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PCB routing rules to avoid crosstalk

release time:2022-03-08Author source:SlkorBrowse:429

Today's electronics market requires the integration of multiple high-speed functions on miniaturized printed circuit boards (PCBS) on a single board, leading designers to place wiring very close together to optimize packaging and space. This proximity can lead to unexpected coupling of electromagnetic fields, a phenomenon known as Crosstalk (see Figure 1).

Figure 1: Graphical representation of adjacent lines on a PCB with potential crosstalk problems.

Although high-density packaging is inevitable, certain PCB design rules related to wiring on the PCB should not be violated to avoid potential crosstalk and electromagnetic interference/compatibility (EMI/EMC) issues.

(In the following sections, the phrase "critical network" refers to those high-speed clock/data lines, important sensor lines, etc., on a PCB, depending on the PCB's application.)

Rule 1: Key networks near I/O networks

It is important to look at the wiring of the critical network associated with the I/O lines, because noise can easily be coupled to the board through these I/O lines coming in and out of the PCB (see Figure 2) or carried to other boards.

Figure 2: Schematic diagram of a scenario where the critical network and I/O network are wired close to each other.

Any noise that enters the board through the I/O line has the potential to be coupled to the critical network that carries important data/clock signals, which is basically a PCB immunity issue (Figure 3A). In a similar manner, any high-speed signals carried by the critical network can be coupled to the I/O network and eventually transmitted to the outside world and into other modules in the system via I/O lines off the board. In principle, this would be a radiation problem for the PCB (Figure 3B).



Figures 3A (left) and 3B: Potential EMI/EMC problems caused by proximity of critical and I/O networks

Rule 2: Exposed critical trace length

In short wavelength high-speed PCBS (& GT; 100MHz), the electrical length of any critical network (see figure 4a) is sufficient to make it an effective source of radiation, especially when exposed to the top or bottom layers. This unwanted radiation can be coupled to any adjacent cable, even to a cable in a device close to the cable. We recommend burying the critical network between the solid planes of the PCB's inner layer, as shown in Figure 4b. This helps to seal off the field from the line and avoid any unintended coupling in the form of crosstalk or EMI. If these critical networks have to be exposed in the outer layer, the length of the exposed portion should be as small as possible. This is because the shorter the length of the exposed wires, the less radiation they emit, because if they were electrically small, they would be inefficient antennas.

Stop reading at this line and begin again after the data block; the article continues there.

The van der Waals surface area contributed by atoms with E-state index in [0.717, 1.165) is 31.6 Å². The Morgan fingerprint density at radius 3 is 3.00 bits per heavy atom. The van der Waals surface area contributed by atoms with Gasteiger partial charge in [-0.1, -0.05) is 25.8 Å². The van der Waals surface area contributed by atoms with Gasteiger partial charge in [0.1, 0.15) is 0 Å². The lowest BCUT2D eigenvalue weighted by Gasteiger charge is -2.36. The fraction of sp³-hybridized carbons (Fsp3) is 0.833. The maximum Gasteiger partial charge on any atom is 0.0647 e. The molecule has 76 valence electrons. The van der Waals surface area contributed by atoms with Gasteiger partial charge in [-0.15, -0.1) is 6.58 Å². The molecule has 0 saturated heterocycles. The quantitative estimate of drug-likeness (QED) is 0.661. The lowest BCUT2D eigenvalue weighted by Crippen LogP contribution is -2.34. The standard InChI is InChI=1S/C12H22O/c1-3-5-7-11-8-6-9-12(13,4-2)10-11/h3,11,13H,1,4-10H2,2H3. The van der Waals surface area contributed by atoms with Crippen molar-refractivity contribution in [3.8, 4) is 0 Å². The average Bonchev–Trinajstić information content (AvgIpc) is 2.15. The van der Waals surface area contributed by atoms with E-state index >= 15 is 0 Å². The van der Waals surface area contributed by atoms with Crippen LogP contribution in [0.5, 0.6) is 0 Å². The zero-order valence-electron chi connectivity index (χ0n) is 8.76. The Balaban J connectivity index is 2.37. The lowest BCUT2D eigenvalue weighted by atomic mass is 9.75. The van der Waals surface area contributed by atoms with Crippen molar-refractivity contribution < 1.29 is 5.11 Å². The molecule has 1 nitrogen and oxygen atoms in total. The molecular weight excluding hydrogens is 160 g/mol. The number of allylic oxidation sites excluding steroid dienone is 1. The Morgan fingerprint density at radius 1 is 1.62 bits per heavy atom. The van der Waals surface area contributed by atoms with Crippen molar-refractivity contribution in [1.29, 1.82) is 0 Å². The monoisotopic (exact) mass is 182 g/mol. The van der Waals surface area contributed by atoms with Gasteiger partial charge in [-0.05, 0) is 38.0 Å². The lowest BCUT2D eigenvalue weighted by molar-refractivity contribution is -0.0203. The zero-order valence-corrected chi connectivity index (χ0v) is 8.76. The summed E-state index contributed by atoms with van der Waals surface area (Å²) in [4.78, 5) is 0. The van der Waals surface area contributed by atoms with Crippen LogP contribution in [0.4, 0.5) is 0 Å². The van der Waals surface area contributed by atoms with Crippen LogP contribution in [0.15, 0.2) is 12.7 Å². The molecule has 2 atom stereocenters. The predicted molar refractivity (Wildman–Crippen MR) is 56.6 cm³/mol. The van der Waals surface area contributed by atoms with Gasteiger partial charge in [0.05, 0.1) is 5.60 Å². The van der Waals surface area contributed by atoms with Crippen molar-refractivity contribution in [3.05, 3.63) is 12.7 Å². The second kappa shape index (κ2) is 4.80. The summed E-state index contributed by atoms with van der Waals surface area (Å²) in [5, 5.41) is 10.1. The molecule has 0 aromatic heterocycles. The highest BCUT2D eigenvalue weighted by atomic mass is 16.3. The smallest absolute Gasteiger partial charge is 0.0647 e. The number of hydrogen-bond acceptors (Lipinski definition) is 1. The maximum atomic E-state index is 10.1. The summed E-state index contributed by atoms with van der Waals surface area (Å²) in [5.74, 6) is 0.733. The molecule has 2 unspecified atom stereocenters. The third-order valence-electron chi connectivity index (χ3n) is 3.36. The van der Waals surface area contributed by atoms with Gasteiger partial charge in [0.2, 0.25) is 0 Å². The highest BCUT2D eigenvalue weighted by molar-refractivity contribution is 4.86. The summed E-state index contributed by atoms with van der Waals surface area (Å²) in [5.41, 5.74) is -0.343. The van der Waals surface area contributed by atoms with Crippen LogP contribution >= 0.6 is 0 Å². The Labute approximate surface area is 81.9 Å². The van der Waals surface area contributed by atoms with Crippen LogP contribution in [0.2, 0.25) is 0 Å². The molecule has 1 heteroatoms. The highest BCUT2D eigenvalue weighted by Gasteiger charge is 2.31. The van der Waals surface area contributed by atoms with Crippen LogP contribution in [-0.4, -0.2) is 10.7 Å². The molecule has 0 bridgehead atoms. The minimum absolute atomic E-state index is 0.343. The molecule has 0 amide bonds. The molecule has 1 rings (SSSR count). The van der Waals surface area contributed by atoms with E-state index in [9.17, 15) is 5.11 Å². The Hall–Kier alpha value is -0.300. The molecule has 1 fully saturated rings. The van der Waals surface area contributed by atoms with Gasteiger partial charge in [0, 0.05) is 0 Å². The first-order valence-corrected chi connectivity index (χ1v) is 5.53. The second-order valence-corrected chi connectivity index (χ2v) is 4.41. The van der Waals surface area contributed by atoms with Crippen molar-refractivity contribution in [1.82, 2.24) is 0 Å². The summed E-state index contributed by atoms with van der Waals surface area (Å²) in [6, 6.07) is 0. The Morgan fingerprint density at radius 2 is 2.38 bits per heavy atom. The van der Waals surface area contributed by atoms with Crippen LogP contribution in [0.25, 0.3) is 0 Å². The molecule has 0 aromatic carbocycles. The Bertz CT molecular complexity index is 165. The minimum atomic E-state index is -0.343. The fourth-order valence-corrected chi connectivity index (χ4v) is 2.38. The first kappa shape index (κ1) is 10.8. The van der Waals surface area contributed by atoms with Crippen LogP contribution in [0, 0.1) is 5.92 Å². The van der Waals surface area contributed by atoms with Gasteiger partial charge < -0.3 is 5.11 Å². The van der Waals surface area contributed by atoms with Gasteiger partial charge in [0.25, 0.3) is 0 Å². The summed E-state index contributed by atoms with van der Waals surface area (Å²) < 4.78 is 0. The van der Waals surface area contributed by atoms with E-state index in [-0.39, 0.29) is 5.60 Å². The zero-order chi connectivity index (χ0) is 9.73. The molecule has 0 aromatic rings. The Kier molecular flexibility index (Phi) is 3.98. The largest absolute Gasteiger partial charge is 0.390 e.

Figs. 4A (left) and B: Diagrams of exposed or closed critical networks between planes

Rule 3: Critical difference network matching

In theory, differential pairs transmit signals of equal size but opposite polarity, because the EMI produced by them cancels each other out or is negligible. However, this only works if the lines in the pair are of the same length and as close to each other as symmetrically possible. Violation of any of these can cause common mode noise and EMI problems. This is of great concern, especially for differential networks carrying high-frequency critical signals, because EMI increases the frequency of the signals carried. Figure 5 shows several examples of wiring the correct/incorrect way of critical difference pairs between the IC package and exit points (connectors) on the circuit board.

Figure 5: Return current path with split in the reference plane

Critical Difference network matching: Simulation and relation to actual test requirements

In the PCB example in Figures 6A and 6b, we have a simple case where differential pairs are wired on the PCB in two different ways: symmetric and asymmetric. In both cases, in SIwave, they are excited at one end by a differential voltage source and connected at the other end by a load.

Figures 6A (left) and B: Examples of differential pairs for wiring on a PCB

We run near-field analysis in both cases. In PCBS with differential pair symmetrical wiring, the near field level is lower than in their asymmetrical wiring, as shown in Figs. 7A and 7b.

Figs. 7a (left) and B: Near field @ 597.45 MHz with symmetric and asymmetric difference pair networks

Suppose we want to test the PCB according to the EMI/EMC regulations AIS 004 (in India) or UNECE R10 (in Europe) radiant emission requirements. Figure 8 shows a comparative analysis of the simulated far field at a distance of 1 m from the PCB in the 30 MHz -- 1 GHz frequency range. Note that the case of asymmetrical difference pairs increases the emission level by about 8 to 10 dB and also results in non-compliance with 563.50 MHz and higher frequencies.

Figure 8: Comparison of 1 m radiation

SIwave's simulation at the PCB level enables early identification of such EMI problems, which can help optimize PCBS before they are designed for physical testing and even higher-level simulations.


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